Signs Mike Pence Is Planning A 2024 Presidential Run

Former President Donald Trump mentioned people he thought could be future leaders of the Republican Party, and he did not include Mike Pence, per AP News. Trump adviser Jason Miller stated that this was not an exclusive list. Still, it seems to show that if Pence does run for president in 2024, he will face some challenges.

Many Republicans are still suspicious of him, and many Trump-Pence flags and signs have tape or marker blocking out his name. "In many ways I think his future's in Trump's hands," said Republican pollster Whit Ayres. He went on to say that if Trump keeps blaming Pence for the loss in November, "he's toast."

Republican strategist Alice Stewart stated, "Anybody who can pull off an endorsement of Ted Cruz and become Donald Trump's vice presidential nominee should not be counted out." She addded that Pence "has a way of splitting hairs and threading the needle that has paid off in the past." Republican Rep. Jim Banks is backing a run for Pence in 2024, saying, "If and when Mike Pence steps back up to the plate, I think he will have strong appeal among Republicans nationwide."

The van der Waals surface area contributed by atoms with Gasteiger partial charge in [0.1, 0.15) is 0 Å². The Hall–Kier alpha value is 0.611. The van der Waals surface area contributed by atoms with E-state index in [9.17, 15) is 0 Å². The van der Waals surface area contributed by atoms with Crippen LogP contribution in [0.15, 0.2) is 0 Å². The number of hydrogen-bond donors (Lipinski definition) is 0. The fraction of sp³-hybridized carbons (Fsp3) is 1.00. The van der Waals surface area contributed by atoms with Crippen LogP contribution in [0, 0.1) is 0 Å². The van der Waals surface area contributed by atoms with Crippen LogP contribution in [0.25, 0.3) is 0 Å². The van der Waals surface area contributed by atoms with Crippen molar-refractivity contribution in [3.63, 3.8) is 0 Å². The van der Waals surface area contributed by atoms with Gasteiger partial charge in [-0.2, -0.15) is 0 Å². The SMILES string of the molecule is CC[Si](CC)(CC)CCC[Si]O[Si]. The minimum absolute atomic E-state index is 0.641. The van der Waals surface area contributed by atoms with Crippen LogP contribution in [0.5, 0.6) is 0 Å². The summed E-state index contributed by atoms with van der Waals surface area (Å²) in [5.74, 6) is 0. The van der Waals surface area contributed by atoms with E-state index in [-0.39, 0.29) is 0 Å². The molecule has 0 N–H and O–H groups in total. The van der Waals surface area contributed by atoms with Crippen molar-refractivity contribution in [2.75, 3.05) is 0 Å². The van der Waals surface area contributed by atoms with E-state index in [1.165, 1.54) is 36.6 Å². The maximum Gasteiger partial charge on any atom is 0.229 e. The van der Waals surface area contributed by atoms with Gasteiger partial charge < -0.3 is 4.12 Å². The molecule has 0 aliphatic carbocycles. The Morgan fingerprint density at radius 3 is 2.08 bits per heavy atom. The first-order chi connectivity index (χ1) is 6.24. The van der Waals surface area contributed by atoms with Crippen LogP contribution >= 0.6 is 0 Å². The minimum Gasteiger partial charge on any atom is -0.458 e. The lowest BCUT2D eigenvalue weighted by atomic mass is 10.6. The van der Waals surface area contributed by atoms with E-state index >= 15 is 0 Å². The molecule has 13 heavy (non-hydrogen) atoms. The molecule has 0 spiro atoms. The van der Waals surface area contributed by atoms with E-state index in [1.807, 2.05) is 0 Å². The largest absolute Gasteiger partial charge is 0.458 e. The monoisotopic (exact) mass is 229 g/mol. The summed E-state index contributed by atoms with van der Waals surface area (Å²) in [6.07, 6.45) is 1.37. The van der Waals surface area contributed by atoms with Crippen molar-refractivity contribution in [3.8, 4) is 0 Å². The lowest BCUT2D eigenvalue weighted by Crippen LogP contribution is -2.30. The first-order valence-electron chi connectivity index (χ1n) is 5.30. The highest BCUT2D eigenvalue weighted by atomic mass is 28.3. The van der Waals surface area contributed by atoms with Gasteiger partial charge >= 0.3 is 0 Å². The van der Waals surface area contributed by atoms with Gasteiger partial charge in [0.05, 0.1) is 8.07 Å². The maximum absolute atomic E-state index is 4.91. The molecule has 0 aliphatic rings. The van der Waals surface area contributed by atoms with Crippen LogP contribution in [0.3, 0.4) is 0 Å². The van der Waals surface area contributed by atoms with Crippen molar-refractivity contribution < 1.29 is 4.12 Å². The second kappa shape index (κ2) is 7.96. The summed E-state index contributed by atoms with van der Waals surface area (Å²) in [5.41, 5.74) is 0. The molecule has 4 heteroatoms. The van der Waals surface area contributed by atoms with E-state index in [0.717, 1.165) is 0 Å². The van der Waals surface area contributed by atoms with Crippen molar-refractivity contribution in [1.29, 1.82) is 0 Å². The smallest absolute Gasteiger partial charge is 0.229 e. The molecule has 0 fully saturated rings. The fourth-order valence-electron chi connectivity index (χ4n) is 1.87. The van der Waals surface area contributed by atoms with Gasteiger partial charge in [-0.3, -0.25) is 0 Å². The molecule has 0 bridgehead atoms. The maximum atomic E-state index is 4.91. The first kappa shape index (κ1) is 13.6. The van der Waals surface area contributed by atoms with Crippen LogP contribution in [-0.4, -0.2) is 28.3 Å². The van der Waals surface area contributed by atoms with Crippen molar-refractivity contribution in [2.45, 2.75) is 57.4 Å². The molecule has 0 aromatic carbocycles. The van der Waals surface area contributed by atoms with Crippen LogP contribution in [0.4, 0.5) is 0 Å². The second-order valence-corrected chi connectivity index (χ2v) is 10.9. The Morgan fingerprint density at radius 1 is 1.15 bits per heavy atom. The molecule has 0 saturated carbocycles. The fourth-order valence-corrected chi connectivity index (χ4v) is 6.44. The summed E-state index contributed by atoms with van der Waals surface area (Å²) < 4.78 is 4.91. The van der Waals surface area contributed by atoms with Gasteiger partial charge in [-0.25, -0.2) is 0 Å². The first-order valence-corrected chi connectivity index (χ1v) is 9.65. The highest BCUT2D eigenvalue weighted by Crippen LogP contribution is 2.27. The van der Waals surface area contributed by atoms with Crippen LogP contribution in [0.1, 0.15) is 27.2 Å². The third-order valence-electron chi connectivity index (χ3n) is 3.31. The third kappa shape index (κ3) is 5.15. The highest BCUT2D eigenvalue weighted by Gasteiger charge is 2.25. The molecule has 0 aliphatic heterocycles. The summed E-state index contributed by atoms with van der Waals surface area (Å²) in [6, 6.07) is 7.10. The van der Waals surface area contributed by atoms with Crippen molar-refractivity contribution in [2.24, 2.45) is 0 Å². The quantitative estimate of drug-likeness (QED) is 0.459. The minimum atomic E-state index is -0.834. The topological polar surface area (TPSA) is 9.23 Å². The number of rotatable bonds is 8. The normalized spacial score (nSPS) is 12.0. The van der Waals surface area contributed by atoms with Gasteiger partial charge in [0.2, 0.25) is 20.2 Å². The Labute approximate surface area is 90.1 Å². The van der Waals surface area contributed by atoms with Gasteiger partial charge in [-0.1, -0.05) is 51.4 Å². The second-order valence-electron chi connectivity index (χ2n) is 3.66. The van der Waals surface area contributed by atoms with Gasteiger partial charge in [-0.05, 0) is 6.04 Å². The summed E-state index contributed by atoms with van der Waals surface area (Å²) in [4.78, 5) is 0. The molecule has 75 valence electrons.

Mike Pence seems to be laying the groundwork for a 2024 presidential run

Pence aides say the former vice president is really just focused on his family and next year's midterm elections (via AP News). But Stewart says, "He's doing what he needs to be doing to lay the groundwork in the event he wants to set up an exploratory committee. You have to make money, lay the groundwork, gauge the support, and then pull the trigger."

According to the Washingtonian, Pence joined a conservative think tank, Heritage Foundation, where he will advise on public policy issues, deliver speeches, and write a monthly column. He has also set up an Office of the Former Vice President to take care of correspondence, statements, activities, and schedules.

The Guardian reported that Pence is collaborating with a conservative advocacy group, Young America's Foundation, as well. These lectures, speeches, op-eds, and a video podcast seem to all point to the former vice president's efforts to regain his momentum within the Republican party.